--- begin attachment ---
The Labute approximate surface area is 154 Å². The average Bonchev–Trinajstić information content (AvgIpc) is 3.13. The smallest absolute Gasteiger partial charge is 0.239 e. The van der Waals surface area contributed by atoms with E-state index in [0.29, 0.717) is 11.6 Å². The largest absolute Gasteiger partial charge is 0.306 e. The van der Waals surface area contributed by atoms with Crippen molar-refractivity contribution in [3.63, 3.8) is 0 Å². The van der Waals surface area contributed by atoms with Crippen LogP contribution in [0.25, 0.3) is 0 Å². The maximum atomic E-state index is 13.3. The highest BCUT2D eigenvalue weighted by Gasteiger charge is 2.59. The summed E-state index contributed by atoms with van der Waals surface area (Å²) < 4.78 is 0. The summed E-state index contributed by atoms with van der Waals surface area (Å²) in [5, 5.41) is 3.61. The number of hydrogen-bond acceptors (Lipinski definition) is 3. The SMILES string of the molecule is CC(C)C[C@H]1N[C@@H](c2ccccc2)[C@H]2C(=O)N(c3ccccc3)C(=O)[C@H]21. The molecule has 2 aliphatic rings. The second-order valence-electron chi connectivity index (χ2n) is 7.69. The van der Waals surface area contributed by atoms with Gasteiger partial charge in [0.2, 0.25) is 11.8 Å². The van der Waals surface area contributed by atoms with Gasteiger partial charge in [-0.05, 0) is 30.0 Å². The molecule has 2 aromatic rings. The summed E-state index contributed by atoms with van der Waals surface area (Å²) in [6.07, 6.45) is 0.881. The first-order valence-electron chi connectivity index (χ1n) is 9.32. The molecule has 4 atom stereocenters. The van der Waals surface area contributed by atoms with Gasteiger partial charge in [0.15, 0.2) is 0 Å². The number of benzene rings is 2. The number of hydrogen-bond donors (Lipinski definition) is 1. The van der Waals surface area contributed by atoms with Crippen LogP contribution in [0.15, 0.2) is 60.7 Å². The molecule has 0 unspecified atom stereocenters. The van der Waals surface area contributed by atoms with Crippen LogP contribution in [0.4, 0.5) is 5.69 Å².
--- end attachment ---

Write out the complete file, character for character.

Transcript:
The Labute approximate surface area is 154 Å². The average Bonchev–Trinajstić information content (AvgIpc) is 3.13. The smallest absolute Gasteiger partial charge is 0.239 e. The van der Waals surface area contributed by atoms with E-state index in [0.29, 0.717) is 11.6 Å². The largest absolute Gasteiger partial charge is 0.306 e. The van der Waals surface area contributed by atoms with Crippen molar-refractivity contribution in [3.63, 3.8) is 0 Å². The van der Waals surface area contributed by atoms with Crippen LogP contribution in [0.25, 0.3) is 0 Å². The maximum atomic E-state index is 13.3. The highest BCUT2D eigenvalue weighted by Gasteiger charge is 2.59. The summed E-state index contributed by atoms with van der Waals surface area (Å²) < 4.78 is 0. The summed E-state index contributed by atoms with van der Waals surface area (Å²) in [5, 5.41) is 3.61. The number of hydrogen-bond acceptors (Lipinski definition) is 3. The SMILES string of the molecule is CC(C)C[C@H]1N[C@@H](c2ccccc2)[C@H]2C(=O)N(c3ccccc3)C(=O)[C@H]21. The molecule has 2 aliphatic rings. The second-order valence-electron chi connectivity index (χ2n) is 7.69. The van der Waals surface area contributed by atoms with Gasteiger partial charge in [0.2, 0.25) is 11.8 Å². The van der Waals surface area contributed by atoms with Gasteiger partial charge in [-0.05, 0) is 30.0 Å². The molecule has 2 aromatic rings. The summed E-state index contributed by atoms with van der Waals surface area (Å²) in [6.07, 6.45) is 0.881. The first-order valence-electron chi connectivity index (χ1n) is 9.32. The molecule has 4 atom stereocenters. The van der Waals surface area contributed by atoms with Gasteiger partial charge in [0.15, 0.2) is 0 Å². The number of benzene rings is 2. The number of hydrogen-bond donors (Lipinski definition) is 1. The van der Waals surface area contributed by atoms with Crippen LogP contribution in [0.15, 0.2) is 60.7 Å². The molecule has 0 unspecified atom stereocenters. The van der Waals surface area contributed by atoms with Crippen LogP contribution in [0.4, 0.5) is 5.69 Å².